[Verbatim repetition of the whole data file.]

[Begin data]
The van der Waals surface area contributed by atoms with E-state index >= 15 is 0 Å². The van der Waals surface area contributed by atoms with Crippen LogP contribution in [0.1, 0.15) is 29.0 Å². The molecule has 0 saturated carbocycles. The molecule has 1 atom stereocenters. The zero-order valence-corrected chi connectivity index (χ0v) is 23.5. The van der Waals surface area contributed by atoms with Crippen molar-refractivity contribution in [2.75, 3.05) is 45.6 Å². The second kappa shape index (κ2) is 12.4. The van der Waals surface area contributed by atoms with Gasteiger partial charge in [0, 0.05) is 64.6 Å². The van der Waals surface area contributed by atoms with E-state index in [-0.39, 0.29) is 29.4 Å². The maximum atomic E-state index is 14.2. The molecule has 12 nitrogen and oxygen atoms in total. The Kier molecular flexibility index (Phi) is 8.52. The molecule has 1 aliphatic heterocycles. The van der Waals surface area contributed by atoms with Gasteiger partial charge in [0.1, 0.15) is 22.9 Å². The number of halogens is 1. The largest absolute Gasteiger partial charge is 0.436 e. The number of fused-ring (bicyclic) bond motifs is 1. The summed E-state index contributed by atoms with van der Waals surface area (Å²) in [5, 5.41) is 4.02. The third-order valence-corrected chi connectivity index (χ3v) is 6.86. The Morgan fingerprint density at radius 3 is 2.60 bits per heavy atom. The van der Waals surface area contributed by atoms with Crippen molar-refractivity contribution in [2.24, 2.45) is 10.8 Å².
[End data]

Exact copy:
The van der Waals surface area contributed by atoms with E-state index >= 15 is 0 Å². The van der Waals surface area contributed by atoms with Crippen LogP contribution in [0.1, 0.15) is 29.0 Å². The molecule has 0 saturated carbocycles. The molecule has 1 atom stereocenters. The zero-order valence-corrected chi connectivity index (χ0v) is 23.5. The van der Waals surface area contributed by atoms with Crippen molar-refractivity contribution in [2.75, 3.05) is 45.6 Å². The second kappa shape index (κ2) is 12.4. The van der Waals surface area contributed by atoms with Gasteiger partial charge in [0, 0.05) is 64.6 Å². The van der Waals surface area contributed by atoms with E-state index in [-0.39, 0.29) is 29.4 Å². The maximum atomic E-state index is 14.2. The molecule has 12 nitrogen and oxygen atoms in total. The Kier molecular flexibility index (Phi) is 8.52. The molecule has 1 aliphatic heterocycles. The van der Waals surface area contributed by atoms with Gasteiger partial charge in [0.1, 0.15) is 22.9 Å². The number of halogens is 1. The largest absolute Gasteiger partial charge is 0.436 e. The number of fused-ring (bicyclic) bond motifs is 1. The summed E-state index contributed by atoms with van der Waals surface area (Å²) in [5, 5.41) is 4.02. The third-order valence-corrected chi connectivity index (χ3v) is 6.86. The Morgan fingerprint density at radius 3 is 2.60 bits per heavy atom. The van der Waals surface area contributed by atoms with Crippen molar-refractivity contribution in [2.24, 2.45) is 10.8 Å².